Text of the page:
Not yet knowing the title, what would you have titled it?

Have you learned anything from it by answering these questions and hearing your friends answer them?

Then it would be time for a repetition of the preliminary question, repeated in hopes of hearing an indication of something learned and enjoyed by the students the game is designed for—students who, it should be remembered, are not usually college-educated grown-ups but children whose families generally do not cross Huntington Avenue to frequent the Museum of Fine Arts, Boston, on Saturday afternoons in the spring.


Before the outdoorsy painters from the Hudson River School, doing in paint what the Transcendentalists in a sense did in ink, made a fresh American art of clean light, wide mind, and native intelligence, some say there wasn’t much to look at in U.S. studios that couldn’t have been seen in London. The painting my group chose seemed on first glance to be from that “academic” painting period. There was something murky, pious, and stale about it. But we did as Jessica asked, one by one evoking every detail of the huge picture.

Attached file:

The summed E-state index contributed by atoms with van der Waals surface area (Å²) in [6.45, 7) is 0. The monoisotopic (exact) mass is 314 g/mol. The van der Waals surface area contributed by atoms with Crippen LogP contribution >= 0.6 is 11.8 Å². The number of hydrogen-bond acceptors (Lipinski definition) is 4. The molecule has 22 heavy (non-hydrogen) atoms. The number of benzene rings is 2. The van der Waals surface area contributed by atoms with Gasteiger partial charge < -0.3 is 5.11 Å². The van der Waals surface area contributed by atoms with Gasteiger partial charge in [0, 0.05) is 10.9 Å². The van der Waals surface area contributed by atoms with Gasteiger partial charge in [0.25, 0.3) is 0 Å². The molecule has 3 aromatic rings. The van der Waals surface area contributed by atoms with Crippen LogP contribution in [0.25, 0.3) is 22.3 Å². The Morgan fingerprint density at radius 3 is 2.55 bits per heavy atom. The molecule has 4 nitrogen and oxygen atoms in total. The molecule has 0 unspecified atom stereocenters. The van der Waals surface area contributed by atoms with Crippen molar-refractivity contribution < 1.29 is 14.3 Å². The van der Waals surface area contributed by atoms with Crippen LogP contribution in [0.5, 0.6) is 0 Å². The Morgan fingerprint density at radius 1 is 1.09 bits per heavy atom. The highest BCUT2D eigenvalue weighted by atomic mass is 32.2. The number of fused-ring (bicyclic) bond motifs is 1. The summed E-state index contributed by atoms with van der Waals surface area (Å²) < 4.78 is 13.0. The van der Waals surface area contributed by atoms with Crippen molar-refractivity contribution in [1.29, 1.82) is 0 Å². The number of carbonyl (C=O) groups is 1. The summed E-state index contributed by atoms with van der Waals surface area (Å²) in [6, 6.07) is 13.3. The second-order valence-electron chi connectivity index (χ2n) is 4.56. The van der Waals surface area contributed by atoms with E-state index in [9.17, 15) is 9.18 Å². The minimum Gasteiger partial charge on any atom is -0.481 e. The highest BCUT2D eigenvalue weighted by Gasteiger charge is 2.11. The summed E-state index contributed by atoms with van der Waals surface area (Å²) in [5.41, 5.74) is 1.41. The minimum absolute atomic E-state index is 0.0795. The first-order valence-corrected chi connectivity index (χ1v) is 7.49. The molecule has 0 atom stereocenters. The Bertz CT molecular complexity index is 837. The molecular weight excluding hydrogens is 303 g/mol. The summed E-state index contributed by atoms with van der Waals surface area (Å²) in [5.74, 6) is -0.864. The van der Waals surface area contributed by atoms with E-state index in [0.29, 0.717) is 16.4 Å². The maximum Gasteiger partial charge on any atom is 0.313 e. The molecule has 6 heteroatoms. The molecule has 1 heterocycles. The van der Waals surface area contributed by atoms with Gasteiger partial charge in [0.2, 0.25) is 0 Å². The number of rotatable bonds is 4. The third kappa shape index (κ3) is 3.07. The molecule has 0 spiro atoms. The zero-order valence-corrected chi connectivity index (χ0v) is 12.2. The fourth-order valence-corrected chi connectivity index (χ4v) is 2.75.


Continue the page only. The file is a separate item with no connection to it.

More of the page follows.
We noted the predominance of solemn brown in the desertscape stretching to a distant horizon, above it the dark cloud cover broken by parallel slits of gleaming yellow and grayish blue sky. We marked the glacial blue of the majestic mountains to our distant right—the same ice-blue in the cloak of the diminutive figure kneeling toward the desertscape from his rocky foreground position under a gnarled brown tree. We saw the ice-blue trickle of a stream slipping from a craggy nearby slope to our right, a stream apparently feeding the dim pond in the lower center of the picture, just a little way beyond the tree. And we picked out some black—a raven or crow—swooping down to the kneeling figure with a beakful of bread from the top of the barren tree, where another raven or crow waited with another scrap of bread.